And sure enough, it isnít. Because Carmilla claims not to be able to remember anything but her own name, Susan and her husband have little choice but to take her in at their place until they can come up with something to do with her, and their new houseguest proves to be a very bad influence on Susan. It gradually comes out that Carmilla is a militant lesbian, a homicidal lunatic, and quite possibly a literal vampire. At the very least, she considers herself a vampire, spending most of her days sleeping in an ebony coffin hidden not far from Mircallaís tomb and living mostly by night. (Although it must also be pointed out that Carmilla does get herself a day jobó she teaches biology at Carolís middle school!) She also strongly encourages Susanís latent resentment of her husband, and frequently brings her out to the ruined church for sex and blood-drinking. Then, when the doctor catches the two women in one of their nocturnal trysts, Carmilla decides the time has come to get rid of all these meddling men so that she can have Susan all to herself. ďBlood-spattered brideĒ is an excellent way to summarize what happens from here until the ending, which features one of the grisliest vampire deaths ever committed to film (though not nearly as grisly as the ending director Vicente Aranda wanted to shoot before the Spanish censorship authorities stopped him).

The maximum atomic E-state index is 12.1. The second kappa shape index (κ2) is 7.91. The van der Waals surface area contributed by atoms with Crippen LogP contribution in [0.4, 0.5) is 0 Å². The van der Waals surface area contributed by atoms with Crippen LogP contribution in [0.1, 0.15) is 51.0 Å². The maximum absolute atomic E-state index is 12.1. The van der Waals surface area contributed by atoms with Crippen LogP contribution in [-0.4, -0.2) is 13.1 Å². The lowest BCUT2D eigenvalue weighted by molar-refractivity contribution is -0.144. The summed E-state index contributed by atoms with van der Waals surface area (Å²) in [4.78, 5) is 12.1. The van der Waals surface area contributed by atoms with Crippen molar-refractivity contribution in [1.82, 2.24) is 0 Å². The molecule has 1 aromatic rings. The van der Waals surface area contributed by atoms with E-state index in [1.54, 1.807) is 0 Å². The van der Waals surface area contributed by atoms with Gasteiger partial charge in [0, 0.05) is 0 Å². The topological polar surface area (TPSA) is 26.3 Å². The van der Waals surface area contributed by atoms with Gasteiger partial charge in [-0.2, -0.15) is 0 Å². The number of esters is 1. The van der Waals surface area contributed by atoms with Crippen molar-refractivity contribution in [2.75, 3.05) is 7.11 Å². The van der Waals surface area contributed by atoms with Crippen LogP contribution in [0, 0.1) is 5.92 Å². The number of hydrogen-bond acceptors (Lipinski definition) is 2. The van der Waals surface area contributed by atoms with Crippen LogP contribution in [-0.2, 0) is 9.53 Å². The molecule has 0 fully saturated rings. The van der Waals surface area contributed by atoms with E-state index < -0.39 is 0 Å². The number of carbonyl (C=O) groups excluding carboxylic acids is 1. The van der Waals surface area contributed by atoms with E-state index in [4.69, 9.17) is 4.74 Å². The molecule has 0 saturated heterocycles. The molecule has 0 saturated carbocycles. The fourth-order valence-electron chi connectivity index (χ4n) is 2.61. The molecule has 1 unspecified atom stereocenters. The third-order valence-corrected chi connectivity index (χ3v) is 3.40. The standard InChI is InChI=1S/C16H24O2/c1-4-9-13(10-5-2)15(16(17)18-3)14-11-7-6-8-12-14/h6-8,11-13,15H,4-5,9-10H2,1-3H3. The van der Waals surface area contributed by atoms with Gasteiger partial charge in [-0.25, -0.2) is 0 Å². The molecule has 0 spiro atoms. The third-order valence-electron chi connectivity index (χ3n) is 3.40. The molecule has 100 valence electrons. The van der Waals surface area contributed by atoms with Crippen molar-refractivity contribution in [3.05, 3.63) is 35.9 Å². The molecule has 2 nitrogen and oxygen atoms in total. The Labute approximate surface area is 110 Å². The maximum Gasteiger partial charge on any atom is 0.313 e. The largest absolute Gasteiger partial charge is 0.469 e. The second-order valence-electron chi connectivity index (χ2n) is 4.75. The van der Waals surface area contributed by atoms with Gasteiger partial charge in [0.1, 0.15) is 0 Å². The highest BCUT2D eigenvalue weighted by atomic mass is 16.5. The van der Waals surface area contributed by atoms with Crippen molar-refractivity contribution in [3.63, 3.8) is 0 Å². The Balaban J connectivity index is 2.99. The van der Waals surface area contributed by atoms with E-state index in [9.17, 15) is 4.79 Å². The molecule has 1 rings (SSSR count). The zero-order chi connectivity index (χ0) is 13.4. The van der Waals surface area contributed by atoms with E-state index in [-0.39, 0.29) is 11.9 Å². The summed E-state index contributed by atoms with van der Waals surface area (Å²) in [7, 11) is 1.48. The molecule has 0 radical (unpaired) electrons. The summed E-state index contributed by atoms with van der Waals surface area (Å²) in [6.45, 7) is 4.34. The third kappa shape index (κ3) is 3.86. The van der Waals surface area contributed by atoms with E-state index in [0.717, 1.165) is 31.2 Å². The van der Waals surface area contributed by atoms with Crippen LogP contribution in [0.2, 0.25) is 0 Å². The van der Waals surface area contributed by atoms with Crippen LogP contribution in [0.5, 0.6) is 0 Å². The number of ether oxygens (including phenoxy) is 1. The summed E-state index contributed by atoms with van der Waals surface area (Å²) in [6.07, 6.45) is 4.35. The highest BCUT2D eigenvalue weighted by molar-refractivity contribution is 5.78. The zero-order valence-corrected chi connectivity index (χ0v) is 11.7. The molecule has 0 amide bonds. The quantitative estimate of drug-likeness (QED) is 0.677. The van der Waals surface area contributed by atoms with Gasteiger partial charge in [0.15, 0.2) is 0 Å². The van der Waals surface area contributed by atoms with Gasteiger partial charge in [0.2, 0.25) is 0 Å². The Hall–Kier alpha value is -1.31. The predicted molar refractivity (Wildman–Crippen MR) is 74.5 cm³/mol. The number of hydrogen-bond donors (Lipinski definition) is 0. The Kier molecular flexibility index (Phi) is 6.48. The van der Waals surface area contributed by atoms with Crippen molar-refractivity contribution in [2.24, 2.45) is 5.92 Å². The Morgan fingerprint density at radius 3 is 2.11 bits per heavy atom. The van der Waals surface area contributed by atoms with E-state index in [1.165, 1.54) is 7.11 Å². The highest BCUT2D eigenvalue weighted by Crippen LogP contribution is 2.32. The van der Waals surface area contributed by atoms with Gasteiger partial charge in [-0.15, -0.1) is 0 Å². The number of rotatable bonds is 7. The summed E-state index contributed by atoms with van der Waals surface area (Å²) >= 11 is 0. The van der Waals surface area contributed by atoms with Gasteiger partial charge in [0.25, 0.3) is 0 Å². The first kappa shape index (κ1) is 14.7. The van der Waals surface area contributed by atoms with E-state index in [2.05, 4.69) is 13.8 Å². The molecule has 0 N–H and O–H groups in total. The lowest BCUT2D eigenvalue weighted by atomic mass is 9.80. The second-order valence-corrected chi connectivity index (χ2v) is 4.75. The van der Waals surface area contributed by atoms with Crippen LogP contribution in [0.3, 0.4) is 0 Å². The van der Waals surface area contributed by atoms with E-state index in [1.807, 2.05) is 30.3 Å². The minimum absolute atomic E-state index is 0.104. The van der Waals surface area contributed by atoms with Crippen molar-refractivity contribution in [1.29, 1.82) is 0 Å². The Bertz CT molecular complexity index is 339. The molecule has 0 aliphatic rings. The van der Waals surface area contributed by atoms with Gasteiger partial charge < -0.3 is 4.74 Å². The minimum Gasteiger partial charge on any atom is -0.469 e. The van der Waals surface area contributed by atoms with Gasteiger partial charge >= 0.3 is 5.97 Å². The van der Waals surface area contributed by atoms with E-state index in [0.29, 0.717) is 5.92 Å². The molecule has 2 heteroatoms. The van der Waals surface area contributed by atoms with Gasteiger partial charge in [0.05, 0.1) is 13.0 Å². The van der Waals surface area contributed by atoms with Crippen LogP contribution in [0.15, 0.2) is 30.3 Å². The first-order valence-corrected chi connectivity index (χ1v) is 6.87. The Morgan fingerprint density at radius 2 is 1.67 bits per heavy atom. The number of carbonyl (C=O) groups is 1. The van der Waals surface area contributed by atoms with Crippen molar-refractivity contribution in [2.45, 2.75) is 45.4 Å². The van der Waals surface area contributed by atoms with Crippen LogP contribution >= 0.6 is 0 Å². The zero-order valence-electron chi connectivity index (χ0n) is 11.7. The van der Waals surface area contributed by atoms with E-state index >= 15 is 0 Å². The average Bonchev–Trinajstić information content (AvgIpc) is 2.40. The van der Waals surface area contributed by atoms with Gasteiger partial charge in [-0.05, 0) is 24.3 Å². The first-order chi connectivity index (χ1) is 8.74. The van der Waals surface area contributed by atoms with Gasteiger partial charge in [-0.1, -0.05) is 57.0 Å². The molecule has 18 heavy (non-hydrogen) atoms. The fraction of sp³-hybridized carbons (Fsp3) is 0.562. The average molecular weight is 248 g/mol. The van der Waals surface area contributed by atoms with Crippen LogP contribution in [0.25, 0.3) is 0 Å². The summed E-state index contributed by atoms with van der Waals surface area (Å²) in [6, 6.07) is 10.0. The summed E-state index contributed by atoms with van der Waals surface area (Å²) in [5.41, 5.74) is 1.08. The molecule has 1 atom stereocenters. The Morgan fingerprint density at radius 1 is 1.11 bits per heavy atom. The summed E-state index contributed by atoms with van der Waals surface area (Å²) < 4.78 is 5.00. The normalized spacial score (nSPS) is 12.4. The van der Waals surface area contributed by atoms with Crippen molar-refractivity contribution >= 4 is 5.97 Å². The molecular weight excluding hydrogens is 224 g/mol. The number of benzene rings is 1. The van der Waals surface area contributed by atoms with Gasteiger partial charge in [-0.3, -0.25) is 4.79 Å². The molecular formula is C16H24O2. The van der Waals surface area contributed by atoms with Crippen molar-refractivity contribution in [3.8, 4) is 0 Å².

Those who come to The Blood-Spattered Bride expecting to be assaulted with sleaze will be disappointed. It is not, by any stretch of the imagination, a fast-moving film, and what motivated all the cuts in the original American version wasnít so much the excess or outrageousness of the deleted footage, but rather the distributorís fear that American audiences (and more to the point, state film censorship boards) were so uncomfortable with the very idea of lesbianism that to release the movie in anything like its original form would be the kiss of death at the box office. So if you were hoping for lots of hot girl-on-girl action, youíd probably be better off watching Vampyres. On the other hand, if youíre not put off by a lesbian vampire flick that requires the use of your brain, The Blood-Spattered Bride is your movie. The psychological depth of the film is remarkable, and its take on vampirism is a refreshing departure from tradition. And best of all, Aranda has taken a page from the playbook of his better-known compatriots in Italy, and produced a movie in which no one is safe once the bloodletting begins. I canít even begin to describe how much more satisfying I find the experience of watching a horror movie when itís obvious that no quarter will be given, that none of the characters is off-limits to whatever the filmís agent of evil is. Itís something the Europeans have always understood, and that most American filmmakers have always been too chickenshit to attempt.